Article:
[Cake] Proposing COBALT
david at lang.hm
Fri May 20 10:04:48 EDT 2016
On Fri, 20 May 2016, moeller0 wrote:
>> On May 20, 2016, at 15:41 , David Lang <david at lang.hm> wrote:
>> On Fri, 20 May 2016, Jonathan Morton wrote:
>>> Normal traffic does not include large numbers of fragmented packets (I would expect a mere handful from certain one-shot request-response protocols which can produce large responses), so it is better to shunt them to a single queue per host-pair.
>> I don't agree with this.
>> Normal traffic on a well setup network should not include large numbers of fragmented packets. But I have seen too many networks that fragment almost everything as a result of there being a hop that goes through one or more tunneling layers that lower the effective MTU (and no, path mtu discovery does not always work)
> True, do you have a cheaper idea of getting the flow identity cheaply from fragmented packets, short of ressembly ;) ?
How big a problem is this in the real world? ARe we working on a theoretical
problem, or something that is actually hurting people?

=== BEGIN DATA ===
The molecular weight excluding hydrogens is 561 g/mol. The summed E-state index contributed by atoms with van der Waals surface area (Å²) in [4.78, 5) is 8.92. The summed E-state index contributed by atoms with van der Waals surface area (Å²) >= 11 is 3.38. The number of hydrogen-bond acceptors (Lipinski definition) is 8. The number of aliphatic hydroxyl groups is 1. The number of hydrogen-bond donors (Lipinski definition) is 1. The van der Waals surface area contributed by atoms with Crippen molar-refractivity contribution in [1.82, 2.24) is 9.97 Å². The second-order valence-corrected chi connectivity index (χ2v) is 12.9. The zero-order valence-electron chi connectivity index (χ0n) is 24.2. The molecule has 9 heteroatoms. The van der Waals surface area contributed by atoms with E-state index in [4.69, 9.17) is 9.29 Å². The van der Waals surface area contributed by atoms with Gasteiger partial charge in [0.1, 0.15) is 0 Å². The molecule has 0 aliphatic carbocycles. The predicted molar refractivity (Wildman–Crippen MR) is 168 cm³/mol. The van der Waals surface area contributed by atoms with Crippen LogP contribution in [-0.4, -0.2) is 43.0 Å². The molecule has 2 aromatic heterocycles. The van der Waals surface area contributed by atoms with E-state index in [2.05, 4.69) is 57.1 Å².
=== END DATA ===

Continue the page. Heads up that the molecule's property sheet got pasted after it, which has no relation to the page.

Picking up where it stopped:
by default (and it's a fairly hard default to disable in OpenWRT), the kernel is
doing connection tracking so that NAT (masq) and stateful firewalling can work.
That process has to solve this problem. The days of allowing fragments through
the firewall ended over a decade ago, and if you don't NAT the fragments
correctly, things break.
So, assuming that we can do as well as conntrack (or ideally use the work that
it's already doing), then the only case where this starts to matter is in places
that have a custom kernel with conntrack disabled and are still seeing enough
fragments to matter.
I strongly suspect that in the real world, grouping those fragments by
source/dest IP will spread them into enough buckets to keep them from hurting
any other systems, while still keeping them concentrated enough to keep
fragmentation from being a backdoor around limits.
Remember, perfect is the enemy of good enough. A broken network that is
fragmenting a lot of traffic is going to have other problems (especially if it's
the typical "fragment due to tunnel overhead" where you have a full packate and
minimum size packet pair that you fragment into). Our main goal needs to be to
keep such systems from hurting others. Keeping it from hurting other traffic on
the same broken host is a secondary goal.
Is it possible to get speed testing software to detect that it's receiving
fragments and warn about that?
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